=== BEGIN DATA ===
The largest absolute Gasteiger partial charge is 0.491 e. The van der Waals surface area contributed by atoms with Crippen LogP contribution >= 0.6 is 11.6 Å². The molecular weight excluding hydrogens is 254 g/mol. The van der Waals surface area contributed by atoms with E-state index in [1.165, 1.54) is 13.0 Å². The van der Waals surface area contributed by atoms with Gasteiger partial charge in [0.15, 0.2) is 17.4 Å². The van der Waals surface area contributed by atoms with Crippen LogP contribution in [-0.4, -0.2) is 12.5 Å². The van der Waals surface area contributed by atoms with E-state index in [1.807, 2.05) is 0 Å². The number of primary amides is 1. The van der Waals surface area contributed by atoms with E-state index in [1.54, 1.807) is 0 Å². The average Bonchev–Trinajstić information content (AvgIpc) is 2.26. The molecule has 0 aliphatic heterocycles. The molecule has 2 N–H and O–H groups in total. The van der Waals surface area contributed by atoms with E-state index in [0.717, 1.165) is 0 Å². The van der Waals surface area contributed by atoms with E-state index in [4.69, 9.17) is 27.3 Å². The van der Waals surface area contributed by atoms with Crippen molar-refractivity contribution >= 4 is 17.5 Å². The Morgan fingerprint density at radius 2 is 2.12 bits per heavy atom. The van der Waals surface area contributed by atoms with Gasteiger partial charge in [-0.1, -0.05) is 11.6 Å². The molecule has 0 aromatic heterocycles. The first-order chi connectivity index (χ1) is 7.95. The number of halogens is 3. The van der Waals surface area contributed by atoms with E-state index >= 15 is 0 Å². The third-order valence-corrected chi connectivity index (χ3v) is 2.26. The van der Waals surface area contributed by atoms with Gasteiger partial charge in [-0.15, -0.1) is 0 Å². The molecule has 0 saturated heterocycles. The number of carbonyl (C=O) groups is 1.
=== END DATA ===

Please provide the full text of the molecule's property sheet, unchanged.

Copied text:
The largest absolute Gasteiger partial charge is 0.491 e. The van der Waals surface area contributed by atoms with Crippen LogP contribution >= 0.6 is 11.6 Å². The molecular weight excluding hydrogens is 254 g/mol. The van der Waals surface area contributed by atoms with E-state index in [1.165, 1.54) is 13.0 Å². The van der Waals surface area contributed by atoms with Gasteiger partial charge in [0.15, 0.2) is 17.4 Å². The van der Waals surface area contributed by atoms with Crippen LogP contribution in [-0.4, -0.2) is 12.5 Å². The van der Waals surface area contributed by atoms with E-state index in [1.807, 2.05) is 0 Å². The number of primary amides is 1. The van der Waals surface area contributed by atoms with E-state index in [1.54, 1.807) is 0 Å². The average Bonchev–Trinajstić information content (AvgIpc) is 2.26. The molecule has 0 aliphatic heterocycles. The molecule has 2 N–H and O–H groups in total. The van der Waals surface area contributed by atoms with E-state index in [0.717, 1.165) is 0 Å². The van der Waals surface area contributed by atoms with E-state index in [4.69, 9.17) is 27.3 Å². The van der Waals surface area contributed by atoms with Crippen molar-refractivity contribution >= 4 is 17.5 Å². The Morgan fingerprint density at radius 2 is 2.12 bits per heavy atom. The van der Waals surface area contributed by atoms with Gasteiger partial charge in [-0.1, -0.05) is 11.6 Å². The molecule has 0 aromatic heterocycles. The first-order chi connectivity index (χ1) is 7.95. The number of halogens is 3. The van der Waals surface area contributed by atoms with E-state index >= 15 is 0 Å². The third-order valence-corrected chi connectivity index (χ3v) is 2.26. The van der Waals surface area contributed by atoms with Gasteiger partial charge in [-0.15, -0.1) is 0 Å². The molecule has 0 saturated heterocycles. The number of carbonyl (C=O) groups is 1.